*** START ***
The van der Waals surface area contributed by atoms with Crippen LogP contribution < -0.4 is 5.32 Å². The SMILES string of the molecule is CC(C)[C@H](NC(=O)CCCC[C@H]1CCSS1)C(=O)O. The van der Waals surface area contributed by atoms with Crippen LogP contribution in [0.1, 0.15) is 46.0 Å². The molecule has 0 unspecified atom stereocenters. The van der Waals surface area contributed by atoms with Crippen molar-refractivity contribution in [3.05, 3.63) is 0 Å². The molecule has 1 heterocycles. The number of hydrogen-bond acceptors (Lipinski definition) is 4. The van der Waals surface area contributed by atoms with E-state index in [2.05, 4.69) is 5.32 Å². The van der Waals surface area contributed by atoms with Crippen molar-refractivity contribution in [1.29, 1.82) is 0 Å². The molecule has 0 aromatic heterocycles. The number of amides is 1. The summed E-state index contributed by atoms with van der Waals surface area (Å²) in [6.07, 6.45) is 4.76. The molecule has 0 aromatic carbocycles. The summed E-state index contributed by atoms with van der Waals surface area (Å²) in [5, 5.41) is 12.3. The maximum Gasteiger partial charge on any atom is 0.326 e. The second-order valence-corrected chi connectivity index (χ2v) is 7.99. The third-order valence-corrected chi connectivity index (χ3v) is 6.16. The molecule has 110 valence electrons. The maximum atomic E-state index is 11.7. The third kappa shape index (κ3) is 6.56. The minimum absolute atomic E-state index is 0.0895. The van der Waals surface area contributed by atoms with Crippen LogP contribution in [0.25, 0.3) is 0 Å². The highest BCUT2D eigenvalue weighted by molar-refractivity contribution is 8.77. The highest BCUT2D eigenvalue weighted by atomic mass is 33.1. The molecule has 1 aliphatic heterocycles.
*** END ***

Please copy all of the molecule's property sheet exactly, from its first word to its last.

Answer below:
The van der Waals surface area contributed by atoms with Crippen LogP contribution < -0.4 is 5.32 Å². The SMILES string of the molecule is CC(C)[C@H](NC(=O)CCCC[C@H]1CCSS1)C(=O)O. The van der Waals surface area contributed by atoms with Crippen LogP contribution in [0.1, 0.15) is 46.0 Å². The molecule has 0 unspecified atom stereocenters. The van der Waals surface area contributed by atoms with Crippen molar-refractivity contribution in [3.05, 3.63) is 0 Å². The molecule has 1 heterocycles. The number of hydrogen-bond acceptors (Lipinski definition) is 4. The van der Waals surface area contributed by atoms with E-state index in [2.05, 4.69) is 5.32 Å². The van der Waals surface area contributed by atoms with Crippen molar-refractivity contribution in [1.29, 1.82) is 0 Å². The molecule has 0 aromatic heterocycles. The number of amides is 1. The summed E-state index contributed by atoms with van der Waals surface area (Å²) in [6.07, 6.45) is 4.76. The molecule has 0 aromatic carbocycles. The summed E-state index contributed by atoms with van der Waals surface area (Å²) in [5, 5.41) is 12.3. The maximum Gasteiger partial charge on any atom is 0.326 e. The second-order valence-corrected chi connectivity index (χ2v) is 7.99. The third-order valence-corrected chi connectivity index (χ3v) is 6.16. The molecule has 110 valence electrons. The maximum atomic E-state index is 11.7. The third kappa shape index (κ3) is 6.56. The minimum absolute atomic E-state index is 0.0895. The van der Waals surface area contributed by atoms with Crippen LogP contribution in [0.25, 0.3) is 0 Å². The highest BCUT2D eigenvalue weighted by molar-refractivity contribution is 8.77. The highest BCUT2D eigenvalue weighted by atomic mass is 33.1. The molecule has 1 aliphatic heterocycles.